Rx: The Obsession Behind the Prescription

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by MIGUEL CARDIA|hashtag.miguel

Let’s Talk About the Other Side of “Rx”

Let's Talk About the Other Side of "Rx"
I have seen some gyms just tell people to Rx the weight and then watch them move like they belonged in The Exorcist. I have seen people do Isabel with rounded back deadlifts into a broad jump and then press the rest of the movement overhead.

Why? The only answer I can think of is because the coach didn’t care about movement and wanted their ego stroked or the athlete did. There is a time and place to learn proper movement and fail at movements and make ugly movement better. However, it sure as hell is not during Isabel or a met-con.

We have all seen the videos on social media of those max out quarter depth back squats.
NO REP. They were saving the rest of it for later.

Don’t be that person.

If you are Rx’ing workouts and not holding a standard for movement, you are telling everyone else in your class you don’t care about their effort.
If you’re an athlete or a coach, have integrity in your movement. You are not Rx’ing a workout if you cheat yourself in the range of motion. If you would no rep an air squat for not being low enough, that applies to any and every squat. Just because it’s Overhead or Back or Front squat does not change the range of motion of the squat.

If you are Rx’ing workouts and not holding a standard for movement, you are telling everyone else in your class you don’t care about their effort. Essentially, you are cheating reps, and people will resent you for it.

Members come into CrossFit to be supported by their community. They come to be encouraged. If they are hitting the standards at lighter weight, and for the sake of an “Rx” next to your name you are not, you are far from contributing to the community. Do not cause dissension in the box.

Most regular athletes or newer ones are encouraged by watching people who move well. They become inspired to move like that. Do your part in inspiring those in your box.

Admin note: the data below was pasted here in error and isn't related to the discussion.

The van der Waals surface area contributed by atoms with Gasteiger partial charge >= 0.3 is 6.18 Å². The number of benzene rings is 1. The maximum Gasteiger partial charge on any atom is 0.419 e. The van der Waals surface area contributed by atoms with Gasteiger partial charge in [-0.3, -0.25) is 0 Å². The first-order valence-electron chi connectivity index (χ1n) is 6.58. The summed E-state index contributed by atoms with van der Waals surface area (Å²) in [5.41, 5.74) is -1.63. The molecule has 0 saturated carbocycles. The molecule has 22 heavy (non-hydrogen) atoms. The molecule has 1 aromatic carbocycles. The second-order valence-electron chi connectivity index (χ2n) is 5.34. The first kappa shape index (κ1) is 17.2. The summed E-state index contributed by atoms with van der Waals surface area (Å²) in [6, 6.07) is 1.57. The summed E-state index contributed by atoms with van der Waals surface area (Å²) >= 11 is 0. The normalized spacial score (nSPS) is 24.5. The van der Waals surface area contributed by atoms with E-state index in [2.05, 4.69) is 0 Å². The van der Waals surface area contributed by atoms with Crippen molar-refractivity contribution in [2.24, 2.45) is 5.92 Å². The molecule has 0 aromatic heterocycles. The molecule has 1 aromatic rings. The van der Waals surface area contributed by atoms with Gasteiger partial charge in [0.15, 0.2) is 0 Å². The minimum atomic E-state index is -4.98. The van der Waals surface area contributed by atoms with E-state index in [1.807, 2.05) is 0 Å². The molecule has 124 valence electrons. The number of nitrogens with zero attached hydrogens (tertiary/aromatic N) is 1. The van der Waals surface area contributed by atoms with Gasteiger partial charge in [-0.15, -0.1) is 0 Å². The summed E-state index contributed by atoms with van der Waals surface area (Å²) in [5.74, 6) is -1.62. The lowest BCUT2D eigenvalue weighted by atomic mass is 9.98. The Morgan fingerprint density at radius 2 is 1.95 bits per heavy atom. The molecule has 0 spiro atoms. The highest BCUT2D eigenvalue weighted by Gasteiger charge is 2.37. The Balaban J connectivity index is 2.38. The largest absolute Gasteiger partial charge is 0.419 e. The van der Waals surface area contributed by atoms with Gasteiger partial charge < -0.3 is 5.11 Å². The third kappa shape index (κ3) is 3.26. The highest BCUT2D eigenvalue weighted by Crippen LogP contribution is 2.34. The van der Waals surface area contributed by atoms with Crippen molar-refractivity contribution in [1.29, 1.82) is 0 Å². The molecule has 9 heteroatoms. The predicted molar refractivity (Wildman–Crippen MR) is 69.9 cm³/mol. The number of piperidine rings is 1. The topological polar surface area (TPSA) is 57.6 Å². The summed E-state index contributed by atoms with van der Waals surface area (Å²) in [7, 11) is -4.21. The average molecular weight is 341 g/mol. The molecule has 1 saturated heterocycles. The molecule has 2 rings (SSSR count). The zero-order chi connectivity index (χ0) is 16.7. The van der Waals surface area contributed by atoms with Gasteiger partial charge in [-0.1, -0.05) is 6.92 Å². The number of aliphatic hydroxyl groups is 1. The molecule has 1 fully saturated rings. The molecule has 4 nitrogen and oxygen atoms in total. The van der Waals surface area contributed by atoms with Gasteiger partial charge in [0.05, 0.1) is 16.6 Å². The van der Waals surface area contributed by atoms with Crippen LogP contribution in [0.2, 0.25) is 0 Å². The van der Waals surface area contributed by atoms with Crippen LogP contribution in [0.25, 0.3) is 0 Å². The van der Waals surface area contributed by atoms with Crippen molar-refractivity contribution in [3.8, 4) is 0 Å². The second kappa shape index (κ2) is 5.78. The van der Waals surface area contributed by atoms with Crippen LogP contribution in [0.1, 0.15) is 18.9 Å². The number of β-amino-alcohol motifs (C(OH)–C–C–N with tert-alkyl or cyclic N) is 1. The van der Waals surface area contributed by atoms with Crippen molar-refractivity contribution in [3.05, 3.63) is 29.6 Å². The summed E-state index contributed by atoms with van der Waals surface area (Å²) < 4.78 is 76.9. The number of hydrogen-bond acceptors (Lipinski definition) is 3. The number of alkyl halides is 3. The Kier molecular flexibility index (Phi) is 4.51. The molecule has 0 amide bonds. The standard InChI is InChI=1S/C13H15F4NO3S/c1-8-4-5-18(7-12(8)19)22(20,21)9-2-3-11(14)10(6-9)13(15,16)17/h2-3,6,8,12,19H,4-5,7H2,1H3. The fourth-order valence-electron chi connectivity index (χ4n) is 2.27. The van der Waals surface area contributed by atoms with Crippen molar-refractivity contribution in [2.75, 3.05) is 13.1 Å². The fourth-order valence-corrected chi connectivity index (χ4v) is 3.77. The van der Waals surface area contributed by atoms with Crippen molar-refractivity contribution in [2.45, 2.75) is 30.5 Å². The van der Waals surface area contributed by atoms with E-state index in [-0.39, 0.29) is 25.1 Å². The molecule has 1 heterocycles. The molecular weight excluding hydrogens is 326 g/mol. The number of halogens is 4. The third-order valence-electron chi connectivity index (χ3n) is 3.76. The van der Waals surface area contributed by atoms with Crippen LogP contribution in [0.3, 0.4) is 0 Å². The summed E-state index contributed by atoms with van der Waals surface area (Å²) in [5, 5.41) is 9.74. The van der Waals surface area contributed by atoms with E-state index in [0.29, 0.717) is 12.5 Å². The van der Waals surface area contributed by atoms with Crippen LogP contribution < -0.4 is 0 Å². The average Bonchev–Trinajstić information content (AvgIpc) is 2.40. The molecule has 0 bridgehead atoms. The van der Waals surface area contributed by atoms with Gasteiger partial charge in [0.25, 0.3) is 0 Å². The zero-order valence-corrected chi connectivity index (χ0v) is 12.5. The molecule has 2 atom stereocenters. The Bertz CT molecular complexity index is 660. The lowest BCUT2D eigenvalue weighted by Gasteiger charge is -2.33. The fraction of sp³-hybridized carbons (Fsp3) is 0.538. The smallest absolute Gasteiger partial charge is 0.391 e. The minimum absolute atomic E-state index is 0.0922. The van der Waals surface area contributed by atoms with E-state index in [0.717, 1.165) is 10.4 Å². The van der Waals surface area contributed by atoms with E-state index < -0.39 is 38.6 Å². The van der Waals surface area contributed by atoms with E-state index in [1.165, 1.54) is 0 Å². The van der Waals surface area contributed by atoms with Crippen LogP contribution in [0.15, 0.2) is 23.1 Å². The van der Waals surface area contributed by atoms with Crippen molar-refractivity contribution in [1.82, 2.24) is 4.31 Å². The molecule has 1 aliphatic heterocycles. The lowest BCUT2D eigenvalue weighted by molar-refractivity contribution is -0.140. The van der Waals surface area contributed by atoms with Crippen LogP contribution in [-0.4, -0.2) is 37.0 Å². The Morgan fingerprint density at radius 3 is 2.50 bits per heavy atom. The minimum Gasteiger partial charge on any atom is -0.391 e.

Ask your coach what the intention of the workout is. Sometimes the intention will be to go long and heavy. However, “heavy” is relative to everyone. An air squat for an overweight and/or de-conditioned person may be just as heavy for someone with 65 lbs overhead.

Intensity is the beast we seek, for through it we receive results.

Intensity is the beast we seek, for through it we receive results.
You also have to know what is the intention for you in the workout. Most coaches have an intention for the gym with the workout they programmed, but within that workout there is also an intention for the athlete. If the workout calls for movements that you are not good at, this is the time to dial in what you have learned and become better.

Lets go back to Fran for a moment:

I know I can thruster 95# for reps. However, my pull up game is weak. If I wanted to complete Fran in about 5 minutes, I know I would need to make sure the weight was lighter, and I would probably want to focus on my pull-ups because I know they would take me longer. Therefore I would scale the pull-ups to something that would allow me to finish within that time frame. I now have written the prescription of Fran that would best give me results. I did it “Rx,” as prescribed for ME.

Use the prescribed weights and movements as a catalyst to make you better and as something to strive for instead of the end all be all in the workout.

Final thoughts:

  • Don’t be a cheater; do the full range of motion.
  • Don’t go heavy to impress people — no one really cares. Seriously.
  • Seek intensity. Scale when appropriate and when needed.
  • Be an example in your community.
  • Coaches, lead by example.
  • It’s not always about the weight.

I’ll leave you with one of my favorite quotes.

“Be impressed by intensity, not volume.” -Coach Greg Glassman.

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